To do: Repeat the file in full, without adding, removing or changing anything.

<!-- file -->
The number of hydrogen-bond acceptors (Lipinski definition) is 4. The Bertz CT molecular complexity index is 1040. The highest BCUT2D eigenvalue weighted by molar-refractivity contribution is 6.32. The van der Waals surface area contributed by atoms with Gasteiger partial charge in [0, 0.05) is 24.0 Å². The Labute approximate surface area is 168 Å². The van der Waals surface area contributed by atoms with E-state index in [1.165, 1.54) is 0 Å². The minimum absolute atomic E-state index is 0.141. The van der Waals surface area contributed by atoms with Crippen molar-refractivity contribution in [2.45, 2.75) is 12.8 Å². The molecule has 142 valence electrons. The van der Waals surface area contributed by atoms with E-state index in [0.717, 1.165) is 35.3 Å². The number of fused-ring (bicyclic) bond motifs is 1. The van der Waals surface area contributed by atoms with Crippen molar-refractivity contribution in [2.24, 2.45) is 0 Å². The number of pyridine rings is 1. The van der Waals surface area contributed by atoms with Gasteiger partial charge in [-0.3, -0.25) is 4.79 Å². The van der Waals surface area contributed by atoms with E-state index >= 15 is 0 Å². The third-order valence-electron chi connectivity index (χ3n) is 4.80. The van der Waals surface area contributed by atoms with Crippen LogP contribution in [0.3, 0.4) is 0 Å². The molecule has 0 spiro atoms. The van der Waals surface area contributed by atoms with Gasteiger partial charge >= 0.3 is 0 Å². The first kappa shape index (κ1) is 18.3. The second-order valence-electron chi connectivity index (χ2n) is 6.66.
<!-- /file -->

The number of hydrogen-bond acceptors (Lipinski definition) is 4. The Bertz CT molecular complexity index is 1040. The highest BCUT2D eigenvalue weighted by molar-refractivity contribution is 6.32. The van der Waals surface area contributed by atoms with Gasteiger partial charge in [0, 0.05) is 24.0 Å². The Labute approximate surface area is 168 Å². The van der Waals surface area contributed by atoms with E-state index in [1.165, 1.54) is 0 Å². The minimum absolute atomic E-state index is 0.141. The van der Waals surface area contributed by atoms with Crippen molar-refractivity contribution in [2.45, 2.75) is 12.8 Å². The molecule has 142 valence electrons. The van der Waals surface area contributed by atoms with E-state index in [0.717, 1.165) is 35.3 Å². The number of fused-ring (bicyclic) bond motifs is 1. The van der Waals surface area contributed by atoms with Crippen molar-refractivity contribution in [2.24, 2.45) is 0 Å². The number of pyridine rings is 1. The van der Waals surface area contributed by atoms with Gasteiger partial charge in [-0.3, -0.25) is 4.79 Å². The van der Waals surface area contributed by atoms with E-state index >= 15 is 0 Å². The third-order valence-electron chi connectivity index (χ3n) is 4.80. The van der Waals surface area contributed by atoms with Crippen LogP contribution in [0.3, 0.4) is 0 Å². The molecule has 0 spiro atoms. The van der Waals surface area contributed by atoms with Gasteiger partial charge >= 0.3 is 0 Å². The first kappa shape index (κ1) is 18.3. The second-order valence-electron chi connectivity index (χ2n) is 6.66.